CPD, Satellites and Seas - 01/11/2017

As the end of the year approaches RICS CPD returns are required but there is no shortage of new developments to keep abreast of.

At this time of year I get several reminders about the completion of my Continuing Professional Development (CPD). I urge all who are members of a professional organisation that includes some formal continued development to ensure it is up to date and compliant. Indeed simply keeping up with the new aspects and developments in technology and business can be a challenge. I was fortunate to be able to attend this year’s Intergeo international trade event.


Once there used to be a significant amount of attention applied to the launches of satellites and for the surveying and positioning community it was GPS and then Glonass launches (and some failures). Nowadays we hardly notice the growing constellation of PNT (Position Navigation and Time) satellites. This September saw the latest Glonass units launched to create a 24 satellite constellation. With over 30 GPS satellites we have plenty of availability unless you’re in restricted urban areas, at which point many of the other 24 Glonass and 40+ satellites become useful too. Europe’s Galileo, for all its delays and increased expenditure, plans to add another four vehicles on 12 December to bring it to 19 operational satellites. Of course the over-reliance on satellite technology has been noted as a potential weak link in some sectors, including the military, maritime and aviation industries. The redundancy offered by multiple satellite constellations reduces this risk but incidents such as the reported spoofing of GPS signals in the Black Sea this summer and the more extensive jamming of signals on South Korean ships and fishing vessels, causing them to return to port early, indicate a level of vulnerability that may need to be further mitigated.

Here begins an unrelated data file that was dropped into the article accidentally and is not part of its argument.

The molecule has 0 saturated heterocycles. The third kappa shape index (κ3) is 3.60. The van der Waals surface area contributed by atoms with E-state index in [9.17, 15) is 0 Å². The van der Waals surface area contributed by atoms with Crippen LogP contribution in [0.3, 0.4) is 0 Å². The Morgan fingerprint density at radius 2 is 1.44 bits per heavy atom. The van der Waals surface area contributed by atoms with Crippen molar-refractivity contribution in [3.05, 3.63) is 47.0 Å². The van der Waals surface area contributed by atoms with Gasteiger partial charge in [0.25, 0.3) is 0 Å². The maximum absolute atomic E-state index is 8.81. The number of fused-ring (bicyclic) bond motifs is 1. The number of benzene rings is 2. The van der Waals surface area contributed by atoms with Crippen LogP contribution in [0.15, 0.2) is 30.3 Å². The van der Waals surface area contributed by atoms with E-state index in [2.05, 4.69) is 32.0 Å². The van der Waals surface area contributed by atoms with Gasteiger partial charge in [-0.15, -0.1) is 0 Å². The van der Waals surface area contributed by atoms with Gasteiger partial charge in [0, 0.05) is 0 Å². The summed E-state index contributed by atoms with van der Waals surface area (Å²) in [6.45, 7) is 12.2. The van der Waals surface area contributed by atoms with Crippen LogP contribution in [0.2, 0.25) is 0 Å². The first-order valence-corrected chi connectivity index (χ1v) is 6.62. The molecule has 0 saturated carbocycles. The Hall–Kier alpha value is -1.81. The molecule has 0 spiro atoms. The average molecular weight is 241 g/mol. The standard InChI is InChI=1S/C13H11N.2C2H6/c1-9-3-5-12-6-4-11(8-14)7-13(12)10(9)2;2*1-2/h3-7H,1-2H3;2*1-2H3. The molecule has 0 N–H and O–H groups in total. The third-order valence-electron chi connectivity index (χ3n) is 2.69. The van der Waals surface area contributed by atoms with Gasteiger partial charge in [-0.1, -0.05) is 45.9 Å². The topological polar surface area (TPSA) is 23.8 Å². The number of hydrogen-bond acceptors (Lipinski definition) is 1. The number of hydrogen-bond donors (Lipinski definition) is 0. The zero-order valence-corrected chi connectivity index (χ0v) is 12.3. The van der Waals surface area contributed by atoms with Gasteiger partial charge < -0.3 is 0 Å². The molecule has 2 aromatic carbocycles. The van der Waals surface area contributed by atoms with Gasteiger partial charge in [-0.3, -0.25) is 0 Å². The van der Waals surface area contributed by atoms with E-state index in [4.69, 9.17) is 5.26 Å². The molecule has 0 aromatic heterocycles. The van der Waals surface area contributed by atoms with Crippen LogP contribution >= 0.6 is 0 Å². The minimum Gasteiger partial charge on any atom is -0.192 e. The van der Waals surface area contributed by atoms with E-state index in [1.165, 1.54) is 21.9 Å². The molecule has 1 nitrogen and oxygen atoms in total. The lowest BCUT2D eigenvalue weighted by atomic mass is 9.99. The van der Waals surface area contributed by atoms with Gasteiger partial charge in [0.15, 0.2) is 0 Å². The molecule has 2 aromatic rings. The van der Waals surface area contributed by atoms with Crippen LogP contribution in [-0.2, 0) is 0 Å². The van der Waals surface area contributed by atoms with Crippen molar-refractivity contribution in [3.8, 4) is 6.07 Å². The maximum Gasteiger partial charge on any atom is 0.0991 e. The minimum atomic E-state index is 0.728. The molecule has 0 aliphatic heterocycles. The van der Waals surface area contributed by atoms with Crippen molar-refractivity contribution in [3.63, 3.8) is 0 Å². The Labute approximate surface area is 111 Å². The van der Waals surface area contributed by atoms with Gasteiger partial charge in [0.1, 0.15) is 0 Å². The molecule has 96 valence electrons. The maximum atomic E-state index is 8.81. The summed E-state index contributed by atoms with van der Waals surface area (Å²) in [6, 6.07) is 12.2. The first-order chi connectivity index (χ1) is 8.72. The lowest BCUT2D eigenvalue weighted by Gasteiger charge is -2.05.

I’m an optimist and it is my belief that the interference of such ubiquitous systems as GNSS can only be a temporary or localised affair. Where better to be an optimist than the recent Intergeo 2017 event in Berlin. It was buzzing both in terms of the atmosphere but also due to all the remotely operated unmanned aerial systems. There was much evidence of developing technologies around remote sensing, visualisation and augmented reality. Moving forward with BIM, Smart Cities and immersive viewers the Geospatial industry can benefit from these potentially disruptive technologies rather than feel threatened in the age of the Internet of Things, AI and robotic or autonomous machines. The emergence of these new technologies and applications associated with them will drive many of our future projects. Mapping could become a real-time augmented experience with technology enabling attributed visuals processed on the fly and adapting to the interests and needs of the operators. Pure fantasy? Never in our lifetime? Possibly, but the Apple smartphone is only 10 years old.


In the hydrographic world, the technology advances are also very exciting as robotics, autonomous vehicles and the development of ever more beneficial sensors continues. The Shell sponsored Xprize for Oceans (http://oceandiscovery.xprize.org) has reached its semi final stage with 21 teams who will shortly be reduced to 6 or 7 for the final tests and a possible portion of the $7million reward. Connecting ocean exploration to the scientists, researchers, entrepreneurs, media, public and coastal communities also represents a considerable challenge. Connecting things, be they underwater, or in the smart city environments, will be part of progress for our profession.

The introduction of new technologies and the financial support being made available across the globe to better map and understand our oceans and planet offer the young professionals a great opportunity to really make a difference. It could also count towards your CPD.

This article was published in Geomatics World November/December 2017

Last updated: 18/09/2020